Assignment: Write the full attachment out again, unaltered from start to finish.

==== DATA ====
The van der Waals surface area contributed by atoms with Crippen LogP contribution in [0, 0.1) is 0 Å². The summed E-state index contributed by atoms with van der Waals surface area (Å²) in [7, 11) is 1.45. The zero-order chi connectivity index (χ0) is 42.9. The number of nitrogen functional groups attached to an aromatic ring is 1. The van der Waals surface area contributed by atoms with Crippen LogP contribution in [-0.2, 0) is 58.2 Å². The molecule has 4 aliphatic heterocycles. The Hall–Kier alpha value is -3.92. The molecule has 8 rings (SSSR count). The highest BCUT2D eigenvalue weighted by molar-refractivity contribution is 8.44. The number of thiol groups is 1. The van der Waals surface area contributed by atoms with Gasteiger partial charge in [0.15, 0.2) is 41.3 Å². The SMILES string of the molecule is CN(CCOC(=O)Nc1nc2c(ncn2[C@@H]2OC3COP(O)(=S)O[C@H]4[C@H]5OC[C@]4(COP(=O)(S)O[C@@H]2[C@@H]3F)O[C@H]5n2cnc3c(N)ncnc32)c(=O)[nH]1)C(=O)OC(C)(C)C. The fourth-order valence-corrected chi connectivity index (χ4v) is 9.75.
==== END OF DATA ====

The van der Waals surface area contributed by atoms with Crippen LogP contribution in [0, 0.1) is 0 Å². The summed E-state index contributed by atoms with van der Waals surface area (Å²) in [7, 11) is 1.45. The zero-order chi connectivity index (χ0) is 42.9. The number of nitrogen functional groups attached to an aromatic ring is 1. The van der Waals surface area contributed by atoms with Crippen LogP contribution in [-0.2, 0) is 58.2 Å². The molecule has 4 aliphatic heterocycles. The Hall–Kier alpha value is -3.92. The molecule has 8 rings (SSSR count). The highest BCUT2D eigenvalue weighted by molar-refractivity contribution is 8.44. The number of thiol groups is 1. The van der Waals surface area contributed by atoms with Gasteiger partial charge in [0.15, 0.2) is 41.3 Å². The SMILES string of the molecule is CN(CCOC(=O)Nc1nc2c(ncn2[C@@H]2OC3COP(O)(=S)O[C@H]4[C@H]5OC[C@]4(COP(=O)(S)O[C@@H]2[C@@H]3F)O[C@H]5n2cnc3c(N)ncnc32)c(=O)[nH]1)C(=O)OC(C)(C)C. The fourth-order valence-corrected chi connectivity index (χ4v) is 9.75.